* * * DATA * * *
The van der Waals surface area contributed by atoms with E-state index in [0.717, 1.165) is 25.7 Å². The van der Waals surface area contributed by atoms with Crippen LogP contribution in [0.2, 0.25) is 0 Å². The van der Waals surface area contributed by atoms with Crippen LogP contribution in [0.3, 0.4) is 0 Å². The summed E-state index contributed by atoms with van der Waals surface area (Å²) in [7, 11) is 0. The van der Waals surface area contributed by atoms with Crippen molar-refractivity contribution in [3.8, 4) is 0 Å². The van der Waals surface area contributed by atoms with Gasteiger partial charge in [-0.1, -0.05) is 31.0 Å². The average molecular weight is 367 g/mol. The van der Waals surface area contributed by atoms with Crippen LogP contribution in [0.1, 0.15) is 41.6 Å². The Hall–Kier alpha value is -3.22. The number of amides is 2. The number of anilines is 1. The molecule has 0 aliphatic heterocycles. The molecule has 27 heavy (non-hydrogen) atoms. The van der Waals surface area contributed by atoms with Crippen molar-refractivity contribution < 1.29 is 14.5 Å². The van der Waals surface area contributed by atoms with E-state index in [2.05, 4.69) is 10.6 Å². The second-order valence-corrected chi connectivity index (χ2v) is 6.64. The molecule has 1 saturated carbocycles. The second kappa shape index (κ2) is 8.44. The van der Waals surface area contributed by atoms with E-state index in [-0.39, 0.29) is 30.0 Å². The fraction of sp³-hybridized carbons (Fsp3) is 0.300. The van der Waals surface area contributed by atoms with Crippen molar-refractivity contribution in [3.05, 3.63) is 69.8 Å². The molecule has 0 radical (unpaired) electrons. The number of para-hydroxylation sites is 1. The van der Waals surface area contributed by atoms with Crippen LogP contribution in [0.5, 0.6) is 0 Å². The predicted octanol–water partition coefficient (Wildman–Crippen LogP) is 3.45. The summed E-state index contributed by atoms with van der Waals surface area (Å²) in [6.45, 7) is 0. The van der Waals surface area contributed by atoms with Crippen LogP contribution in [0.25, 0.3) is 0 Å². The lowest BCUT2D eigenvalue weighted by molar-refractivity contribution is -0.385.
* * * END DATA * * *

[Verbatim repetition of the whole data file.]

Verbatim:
The van der Waals surface area contributed by atoms with E-state index in [0.717, 1.165) is 25.7 Å². The van der Waals surface area contributed by atoms with Crippen LogP contribution in [0.2, 0.25) is 0 Å². The van der Waals surface area contributed by atoms with Crippen LogP contribution in [0.3, 0.4) is 0 Å². The summed E-state index contributed by atoms with van der Waals surface area (Å²) in [7, 11) is 0. The van der Waals surface area contributed by atoms with Crippen molar-refractivity contribution in [3.8, 4) is 0 Å². The van der Waals surface area contributed by atoms with Gasteiger partial charge in [-0.1, -0.05) is 31.0 Å². The average molecular weight is 367 g/mol. The van der Waals surface area contributed by atoms with Crippen LogP contribution in [0.1, 0.15) is 41.6 Å². The Hall–Kier alpha value is -3.22. The number of amides is 2. The number of anilines is 1. The molecule has 0 aliphatic heterocycles. The molecule has 27 heavy (non-hydrogen) atoms. The van der Waals surface area contributed by atoms with Crippen molar-refractivity contribution < 1.29 is 14.5 Å². The van der Waals surface area contributed by atoms with E-state index in [2.05, 4.69) is 10.6 Å². The second-order valence-corrected chi connectivity index (χ2v) is 6.64. The molecule has 1 saturated carbocycles. The second kappa shape index (κ2) is 8.44. The van der Waals surface area contributed by atoms with E-state index in [-0.39, 0.29) is 30.0 Å². The fraction of sp³-hybridized carbons (Fsp3) is 0.300. The van der Waals surface area contributed by atoms with Crippen molar-refractivity contribution in [3.05, 3.63) is 69.8 Å². The molecule has 0 radical (unpaired) electrons. The number of para-hydroxylation sites is 1. The van der Waals surface area contributed by atoms with Crippen LogP contribution in [0.5, 0.6) is 0 Å². The predicted octanol–water partition coefficient (Wildman–Crippen LogP) is 3.45. The summed E-state index contributed by atoms with van der Waals surface area (Å²) in [6.45, 7) is 0. The van der Waals surface area contributed by atoms with Crippen LogP contribution in [0.25, 0.3) is 0 Å². The lowest BCUT2D eigenvalue weighted by molar-refractivity contribution is -0.385.